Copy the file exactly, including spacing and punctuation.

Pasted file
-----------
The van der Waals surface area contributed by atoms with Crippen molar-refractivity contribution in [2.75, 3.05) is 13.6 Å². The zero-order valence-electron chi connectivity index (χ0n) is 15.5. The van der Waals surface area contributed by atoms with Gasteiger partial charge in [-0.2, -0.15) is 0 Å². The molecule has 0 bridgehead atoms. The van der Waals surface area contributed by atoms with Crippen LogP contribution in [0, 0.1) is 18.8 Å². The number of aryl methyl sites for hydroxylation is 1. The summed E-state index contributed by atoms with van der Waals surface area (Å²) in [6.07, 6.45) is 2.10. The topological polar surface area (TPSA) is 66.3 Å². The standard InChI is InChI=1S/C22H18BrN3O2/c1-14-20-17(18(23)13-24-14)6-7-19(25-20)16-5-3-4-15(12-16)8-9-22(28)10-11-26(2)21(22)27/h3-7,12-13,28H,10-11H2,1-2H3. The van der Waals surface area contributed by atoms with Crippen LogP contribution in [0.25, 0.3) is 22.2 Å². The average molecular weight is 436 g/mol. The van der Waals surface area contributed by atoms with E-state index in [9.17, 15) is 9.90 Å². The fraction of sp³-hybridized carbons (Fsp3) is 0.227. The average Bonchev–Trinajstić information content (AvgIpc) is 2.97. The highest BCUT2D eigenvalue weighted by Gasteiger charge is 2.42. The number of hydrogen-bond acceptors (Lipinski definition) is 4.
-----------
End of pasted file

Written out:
The van der Waals surface area contributed by atoms with Crippen molar-refractivity contribution in [2.75, 3.05) is 13.6 Å². The zero-order valence-electron chi connectivity index (χ0n) is 15.5. The van der Waals surface area contributed by atoms with Gasteiger partial charge in [-0.2, -0.15) is 0 Å². The molecule has 0 bridgehead atoms. The van der Waals surface area contributed by atoms with Crippen LogP contribution in [0, 0.1) is 18.8 Å². The number of aryl methyl sites for hydroxylation is 1. The summed E-state index contributed by atoms with van der Waals surface area (Å²) in [6.07, 6.45) is 2.10. The topological polar surface area (TPSA) is 66.3 Å². The standard InChI is InChI=1S/C22H18BrN3O2/c1-14-20-17(18(23)13-24-14)6-7-19(25-20)16-5-3-4-15(12-16)8-9-22(28)10-11-26(2)21(22)27/h3-7,12-13,28H,10-11H2,1-2H3. The van der Waals surface area contributed by atoms with Crippen LogP contribution in [0.25, 0.3) is 22.2 Å². The average molecular weight is 436 g/mol. The van der Waals surface area contributed by atoms with E-state index in [9.17, 15) is 9.90 Å². The fraction of sp³-hybridized carbons (Fsp3) is 0.227. The average Bonchev–Trinajstić information content (AvgIpc) is 2.97. The highest BCUT2D eigenvalue weighted by Gasteiger charge is 2.42. The number of hydrogen-bond acceptors (Lipinski definition) is 4.